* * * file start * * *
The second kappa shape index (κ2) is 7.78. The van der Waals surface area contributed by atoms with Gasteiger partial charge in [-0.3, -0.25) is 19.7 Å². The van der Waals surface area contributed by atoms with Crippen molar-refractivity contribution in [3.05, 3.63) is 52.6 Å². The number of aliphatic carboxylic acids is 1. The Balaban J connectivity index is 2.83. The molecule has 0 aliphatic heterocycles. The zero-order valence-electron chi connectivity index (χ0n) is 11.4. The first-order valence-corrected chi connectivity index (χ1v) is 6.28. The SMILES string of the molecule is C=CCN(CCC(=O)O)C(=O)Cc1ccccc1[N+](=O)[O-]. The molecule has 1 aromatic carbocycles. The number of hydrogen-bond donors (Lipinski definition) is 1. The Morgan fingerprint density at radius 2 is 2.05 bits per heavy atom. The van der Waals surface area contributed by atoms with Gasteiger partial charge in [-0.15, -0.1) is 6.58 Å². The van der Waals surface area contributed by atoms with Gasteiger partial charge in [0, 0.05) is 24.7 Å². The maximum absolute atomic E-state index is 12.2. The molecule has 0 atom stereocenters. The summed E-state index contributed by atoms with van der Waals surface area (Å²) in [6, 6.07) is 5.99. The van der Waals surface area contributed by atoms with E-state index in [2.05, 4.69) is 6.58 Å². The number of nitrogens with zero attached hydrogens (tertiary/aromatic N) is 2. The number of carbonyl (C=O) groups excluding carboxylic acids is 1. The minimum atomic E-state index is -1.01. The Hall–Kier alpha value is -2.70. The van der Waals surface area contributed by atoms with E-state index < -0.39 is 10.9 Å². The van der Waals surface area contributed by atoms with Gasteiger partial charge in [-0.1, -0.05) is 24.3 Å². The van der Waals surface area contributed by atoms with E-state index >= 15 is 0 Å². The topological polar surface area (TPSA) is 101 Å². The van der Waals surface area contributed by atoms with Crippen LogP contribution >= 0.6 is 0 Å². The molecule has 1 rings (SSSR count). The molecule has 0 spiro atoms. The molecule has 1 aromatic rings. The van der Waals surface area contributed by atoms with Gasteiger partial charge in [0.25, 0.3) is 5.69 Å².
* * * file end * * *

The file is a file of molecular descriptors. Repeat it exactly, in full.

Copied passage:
The second kappa shape index (κ2) is 7.78. The van der Waals surface area contributed by atoms with Gasteiger partial charge in [-0.3, -0.25) is 19.7 Å². The van der Waals surface area contributed by atoms with Crippen molar-refractivity contribution in [3.05, 3.63) is 52.6 Å². The number of aliphatic carboxylic acids is 1. The Balaban J connectivity index is 2.83. The molecule has 0 aliphatic heterocycles. The zero-order valence-electron chi connectivity index (χ0n) is 11.4. The first-order valence-corrected chi connectivity index (χ1v) is 6.28. The SMILES string of the molecule is C=CCN(CCC(=O)O)C(=O)Cc1ccccc1[N+](=O)[O-]. The molecule has 1 aromatic carbocycles. The number of hydrogen-bond donors (Lipinski definition) is 1. The Morgan fingerprint density at radius 2 is 2.05 bits per heavy atom. The van der Waals surface area contributed by atoms with Gasteiger partial charge in [-0.15, -0.1) is 6.58 Å². The van der Waals surface area contributed by atoms with Gasteiger partial charge in [0, 0.05) is 24.7 Å². The maximum absolute atomic E-state index is 12.2. The molecule has 0 atom stereocenters. The summed E-state index contributed by atoms with van der Waals surface area (Å²) in [6, 6.07) is 5.99. The van der Waals surface area contributed by atoms with E-state index in [2.05, 4.69) is 6.58 Å². The number of nitrogens with zero attached hydrogens (tertiary/aromatic N) is 2. The number of carbonyl (C=O) groups excluding carboxylic acids is 1. The minimum atomic E-state index is -1.01. The Hall–Kier alpha value is -2.70. The van der Waals surface area contributed by atoms with E-state index < -0.39 is 10.9 Å². The van der Waals surface area contributed by atoms with Gasteiger partial charge in [-0.1, -0.05) is 24.3 Å². The van der Waals surface area contributed by atoms with E-state index >= 15 is 0 Å². The topological polar surface area (TPSA) is 101 Å². The van der Waals surface area contributed by atoms with Crippen LogP contribution >= 0.6 is 0 Å². The molecule has 1 rings (SSSR count). The molecule has 0 spiro atoms. The molecule has 1 aromatic rings. The van der Waals surface area contributed by atoms with Gasteiger partial charge in [0.25, 0.3) is 5.69 Å².